Footprints: eco-storytelling in the Surrey Hills

Last Spring I was very lucky to be given a three-month work placement with Surrey Hills Arts, funded by Techne Doctoral Training Partnership, to develop storytelling performances about the impact of human activity on the Surrey Hills through the centuries. And I’m really thrilled to announce the results!

Working with local historians, archaeologists and more, I researched the history and folklore of three sites in the Surrey Hills Area of Outstanding Natural Beauty. From Ice Age hunter-gatherers, through forests cleared for farming, to urban development and industry, I sifted and shaped stories from the area and the wider world, to reflect on how humankind has shaped the environment in each place, and how our predecessors have looked at the non-human life beyond the garden wall.

The project was given the name Footprints, and the three sites we chose were Hindhead Commons, Frensham Little Pond and Hascombe Hill – each stunning places to walk and explore, with a rich hidden history still showing through the surface if you take a moment to look. The first fruits of the project were two guided walks on a History Day at Hindhead Commons in July 2021, which were a fantastic chance to share the stories underneath the soil with local residents and visitors alike. And now, there are podcasts where you can hear the stories and history of each location, from the comfort of your home OR while walking at each site!

The podcasts for Hindhead and Hascombe can be listened to any time at the links below; and WHAT’S MORE, QR codes have been installed on trails at both sites, so that you can access the stories via a mobile device as you walk through the landscape. Go to the links for a listen, and do visit these amazing places if you can. And a podcast for Frensham Little Pond will follow as soon as possible too, and will also be available to listen to on-site via a QR code.

And wherever you are, I hope that these stories will make you look again at the places around you, and think about the effect our ancestors’ actions, and our own, have had on the world.

Thanks are gratefully given to the following for their support and help during this project: Ali Clarke and Surrey Hills Arts; Anne Sassin Allen and Surrey Archaeological Society; James Brown and The National Trust (Hindhead and Frensham Little Pond); Jim Pinchen at Surrey Arts; Guy Singer; Janet Dowling; Jeremy Harte at Bourne Hall Museum; Prof William Tate; Gillian Devine; Matthew Alexander; the Rural Life Living Museum, Tilford; Techne DTP and my PhD supervisor Craig Jordan-Baker.

And if you’re interested in digging a little further, a full list of sources consulted for the project is given beneath the links below.


Matthew Alexander, Tales of Old Surrey (Countryside Books, 1985)

  • The Fair Maid of Guildford and other Surrey tales (Countryside Books, 2003 [1986])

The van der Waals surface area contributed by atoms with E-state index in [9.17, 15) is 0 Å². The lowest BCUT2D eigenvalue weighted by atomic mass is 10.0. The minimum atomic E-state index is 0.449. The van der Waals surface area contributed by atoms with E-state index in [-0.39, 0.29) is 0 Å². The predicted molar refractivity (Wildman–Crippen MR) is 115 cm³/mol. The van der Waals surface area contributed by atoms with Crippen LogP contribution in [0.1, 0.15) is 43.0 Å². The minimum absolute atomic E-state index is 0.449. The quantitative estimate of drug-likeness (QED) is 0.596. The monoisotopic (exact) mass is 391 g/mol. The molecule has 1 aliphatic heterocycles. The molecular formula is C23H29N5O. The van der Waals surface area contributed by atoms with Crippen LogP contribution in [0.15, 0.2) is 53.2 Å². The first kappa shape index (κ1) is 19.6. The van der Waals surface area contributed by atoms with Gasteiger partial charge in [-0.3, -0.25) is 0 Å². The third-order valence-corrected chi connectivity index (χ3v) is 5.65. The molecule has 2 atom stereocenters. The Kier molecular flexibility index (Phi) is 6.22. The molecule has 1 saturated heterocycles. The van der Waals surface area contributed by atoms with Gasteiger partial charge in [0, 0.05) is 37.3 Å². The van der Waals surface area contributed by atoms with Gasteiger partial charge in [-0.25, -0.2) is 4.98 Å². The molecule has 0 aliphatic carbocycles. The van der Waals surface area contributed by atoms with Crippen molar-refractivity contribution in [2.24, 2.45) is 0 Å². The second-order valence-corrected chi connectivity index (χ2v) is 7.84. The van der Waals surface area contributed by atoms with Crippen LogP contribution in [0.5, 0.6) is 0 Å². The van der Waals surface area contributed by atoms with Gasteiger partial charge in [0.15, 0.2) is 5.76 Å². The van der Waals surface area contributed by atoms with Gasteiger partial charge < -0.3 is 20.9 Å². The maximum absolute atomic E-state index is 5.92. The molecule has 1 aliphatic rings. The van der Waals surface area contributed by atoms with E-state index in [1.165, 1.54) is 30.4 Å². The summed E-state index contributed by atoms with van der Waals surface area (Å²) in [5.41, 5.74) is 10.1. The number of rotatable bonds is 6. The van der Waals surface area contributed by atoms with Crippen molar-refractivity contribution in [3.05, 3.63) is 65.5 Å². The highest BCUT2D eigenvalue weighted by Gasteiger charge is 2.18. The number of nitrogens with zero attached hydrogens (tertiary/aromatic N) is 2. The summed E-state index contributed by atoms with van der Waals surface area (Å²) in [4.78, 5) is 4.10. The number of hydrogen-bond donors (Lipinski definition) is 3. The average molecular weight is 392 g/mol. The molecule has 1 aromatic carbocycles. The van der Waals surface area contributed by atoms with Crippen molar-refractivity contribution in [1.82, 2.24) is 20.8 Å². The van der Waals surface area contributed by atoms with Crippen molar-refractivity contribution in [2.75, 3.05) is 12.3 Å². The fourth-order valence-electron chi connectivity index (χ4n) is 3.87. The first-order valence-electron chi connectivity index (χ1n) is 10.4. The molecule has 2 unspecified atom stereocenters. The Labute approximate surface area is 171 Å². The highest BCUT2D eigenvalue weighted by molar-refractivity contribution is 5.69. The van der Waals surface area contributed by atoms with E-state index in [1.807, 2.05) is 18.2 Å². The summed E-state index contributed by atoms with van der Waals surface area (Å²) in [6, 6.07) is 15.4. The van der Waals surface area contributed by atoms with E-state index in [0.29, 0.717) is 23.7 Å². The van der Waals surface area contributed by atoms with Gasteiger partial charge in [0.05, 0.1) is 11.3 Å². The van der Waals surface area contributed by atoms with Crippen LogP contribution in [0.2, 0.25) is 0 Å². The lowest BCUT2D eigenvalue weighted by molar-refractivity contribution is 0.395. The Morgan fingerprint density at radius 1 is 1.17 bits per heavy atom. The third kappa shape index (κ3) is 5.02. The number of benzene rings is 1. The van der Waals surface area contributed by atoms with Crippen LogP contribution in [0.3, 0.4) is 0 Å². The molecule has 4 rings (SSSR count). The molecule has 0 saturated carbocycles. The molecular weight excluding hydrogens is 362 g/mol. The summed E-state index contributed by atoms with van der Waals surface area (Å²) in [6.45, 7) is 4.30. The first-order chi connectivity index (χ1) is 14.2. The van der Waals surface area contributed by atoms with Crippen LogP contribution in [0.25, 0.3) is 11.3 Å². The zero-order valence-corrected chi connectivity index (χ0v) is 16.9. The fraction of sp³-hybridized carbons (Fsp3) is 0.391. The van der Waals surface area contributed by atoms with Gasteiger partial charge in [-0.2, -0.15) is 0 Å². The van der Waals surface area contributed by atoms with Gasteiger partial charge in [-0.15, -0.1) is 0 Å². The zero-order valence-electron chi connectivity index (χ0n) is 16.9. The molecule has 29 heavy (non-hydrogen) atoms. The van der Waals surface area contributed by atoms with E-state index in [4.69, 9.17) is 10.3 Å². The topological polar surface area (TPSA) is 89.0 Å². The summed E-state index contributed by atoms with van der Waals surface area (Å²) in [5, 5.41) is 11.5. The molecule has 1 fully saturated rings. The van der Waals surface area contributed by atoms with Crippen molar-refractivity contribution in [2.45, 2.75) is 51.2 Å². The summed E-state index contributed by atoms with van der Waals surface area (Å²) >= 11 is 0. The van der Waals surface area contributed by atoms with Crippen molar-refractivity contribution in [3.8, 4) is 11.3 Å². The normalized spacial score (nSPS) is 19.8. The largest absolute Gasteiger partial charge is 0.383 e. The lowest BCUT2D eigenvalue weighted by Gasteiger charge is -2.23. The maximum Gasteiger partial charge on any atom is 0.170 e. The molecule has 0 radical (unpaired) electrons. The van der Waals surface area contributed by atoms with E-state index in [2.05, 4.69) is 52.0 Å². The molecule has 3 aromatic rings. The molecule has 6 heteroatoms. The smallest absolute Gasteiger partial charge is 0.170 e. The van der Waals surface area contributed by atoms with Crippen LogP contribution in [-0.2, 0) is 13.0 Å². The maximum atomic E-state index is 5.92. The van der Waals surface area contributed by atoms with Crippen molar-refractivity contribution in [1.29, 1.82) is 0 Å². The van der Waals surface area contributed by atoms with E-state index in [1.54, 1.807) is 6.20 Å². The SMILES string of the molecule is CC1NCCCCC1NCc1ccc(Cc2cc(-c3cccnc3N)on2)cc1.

• A Surrey Garland: Customs, Traditions and Folk Songs from the Surrey of Yesteryear (Countryside Books, 2004)

Christopher K Currie and Neil Rushton, An archaeological and historical survey of the Hindhead Common estate, Hindhead, Surrey, Vols 1 & 2 (CKC Archaeology, 2005)

Sioned Davies (trans.), The Mabinogion (Oxford World’s Classics, 2007)

Janet Dowling, Surrey Folk Tales (The History Press, 2013)

Alan Garner, “Oral History & Applied Archaeology in East Cheshire” in The Voice That Thunders (The Harvill Press, 1997)

Audrey and David Graham, “Mother Ludlam’s Cave, Farnham” in Surrey Archaeological Society Bulletin 360 (Aug/Sep 2002)

  • “An early Roman ritual site on Frensham Common” in Surrey Archaeological Collections 100 (2017)

Elizabeth A. Gray (trans.), Cath Maige Tuired: The Second Battle of Mag Tuired, available at, accessed 9th Oct 2018

Miranda Jane Green, Celtic Myths (British Museum Press, 1993)

Rose Hooker and Judie English, Hascombe Hillfort: Analytical and magnetometry surveys (Surrey Archaeological Society, 2009)

  • “Analytical surveys of Holmbury and Hascombe hillforts” in Surrey Archaeological Collections 99 (2016)

Rex Morgold, A Glimpse of Frank Mason’s Churt (Runcimann Press, 1988)

Michael O’Leary, Sussex Folk Tales (The History Press, 2013)

Bob Pegg, Argyll Folk Tales (The History Press, 2015)

Matt Pope et al, South East Research Framework Resource Assessment and Research Agenda for the Upper Palaeolithic and Mesolithic periods (South East Research Framework, 2019 [2011])

Mike Seager Thomas, “A recontextualisation of the prehistoric pottery from the Surrey hillforts of Hascombe, Holmbury and Anstiebury” in Surrey Archaeological Collections 95 (2010)

Guy J. Singer, Fascinating Farnham (, 2021)

  • Fascinating Farnham: The Walks (forthcoming)

Jennifer Westwood and Jacqueline Simpson, The Lore of the Land: A Guide to England’s Legends from Spring-Heeled Jack to the Witches of Warboys (Penguin, 2006 [2005]), accessed 10th May 2021, accessed 1st July 2021

… and all the wide world of stories and storytellers, whose gifts have supplemented and supported and given settings to all the above, for all that I can’t remember where and when I first heard the tales!

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